So off we go, starting gingerly along "le tapis" ("the carpet"), the flat, inner lane of the track; then, tucked in behind Robert, I pick up speed, and after a few laps my bike begins rising up the banking. It's a thrilling experience, leaning into the corners, your neck straining to keep looking ahead of you, before being slungshot into the straights. ("Don't look down!" had been Robert's last piece of advice.) So thrilling, in fact, that I relax for a second and momentarily forget to pedal; my legs yank from beneath me and the whole bike bucks as I wobble down the straight. I feel as if I'm spinning round at 100mph; I'm probably doing 25mph.
Before visions of Olympic glory delude us, however, Peter Easton eases us out of the WCC. At the foot of the Dent Blanche glacier, beneath 4,000m peaks, we dine outside in a meadow restaurant, the region's distinct black Ehringer cows lowing beneath us. Later, we can relax in one of the thermal baths in the valley below. Velo Classic Tours do their best to take the pain out of road-riding: a fully equipped support bus, and small groups with leaders sensitive to all abilities.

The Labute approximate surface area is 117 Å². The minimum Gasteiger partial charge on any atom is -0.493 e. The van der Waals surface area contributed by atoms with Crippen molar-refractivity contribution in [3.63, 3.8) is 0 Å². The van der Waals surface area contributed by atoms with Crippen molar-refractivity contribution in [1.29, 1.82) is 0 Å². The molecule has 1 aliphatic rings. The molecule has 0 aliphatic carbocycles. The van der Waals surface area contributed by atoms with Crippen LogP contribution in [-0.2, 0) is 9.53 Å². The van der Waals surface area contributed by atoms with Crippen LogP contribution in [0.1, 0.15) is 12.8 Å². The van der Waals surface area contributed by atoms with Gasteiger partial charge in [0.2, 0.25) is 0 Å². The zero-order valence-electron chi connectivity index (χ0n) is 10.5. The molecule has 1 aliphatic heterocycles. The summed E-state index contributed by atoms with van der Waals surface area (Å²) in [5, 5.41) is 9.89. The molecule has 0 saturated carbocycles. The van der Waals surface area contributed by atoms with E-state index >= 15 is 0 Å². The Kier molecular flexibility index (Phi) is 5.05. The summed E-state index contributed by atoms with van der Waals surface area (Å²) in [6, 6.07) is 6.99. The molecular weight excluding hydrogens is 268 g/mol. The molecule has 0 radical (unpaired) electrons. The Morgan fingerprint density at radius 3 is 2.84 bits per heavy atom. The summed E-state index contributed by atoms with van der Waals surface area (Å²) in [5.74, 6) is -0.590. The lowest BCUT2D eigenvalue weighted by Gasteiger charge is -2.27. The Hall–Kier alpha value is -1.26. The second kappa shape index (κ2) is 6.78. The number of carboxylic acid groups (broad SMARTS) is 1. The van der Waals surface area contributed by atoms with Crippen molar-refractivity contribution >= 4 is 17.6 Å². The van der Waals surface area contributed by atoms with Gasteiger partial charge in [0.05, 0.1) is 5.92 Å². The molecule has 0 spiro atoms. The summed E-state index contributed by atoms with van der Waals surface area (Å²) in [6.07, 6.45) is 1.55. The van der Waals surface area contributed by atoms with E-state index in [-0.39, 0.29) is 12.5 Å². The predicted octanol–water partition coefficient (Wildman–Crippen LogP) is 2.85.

But do you know what really takes the sting out of my thighs? When one of the Swiss cyclists who has joined us for the day points to a mountain ridge high above us: part of the route of the Trans Alp mountain-bike race, which he completed the previous year. A 15 per cent gradient it may be, but suddenly the paved, smooth road ahead of me looks rather enticing.
The Swiss Alps/World Cycling Centre tour from 19-28 August costs £2,150 full board, not including flights. For more information and details of other Velo Classic tours: 001 212 779 9599, veloclassic.com. Mike Higgins flew to Lyon with British Airways (0870 850 9850, ba.com); return flights via London Heathrow, Birmingham and Manchester from £88.Reuse content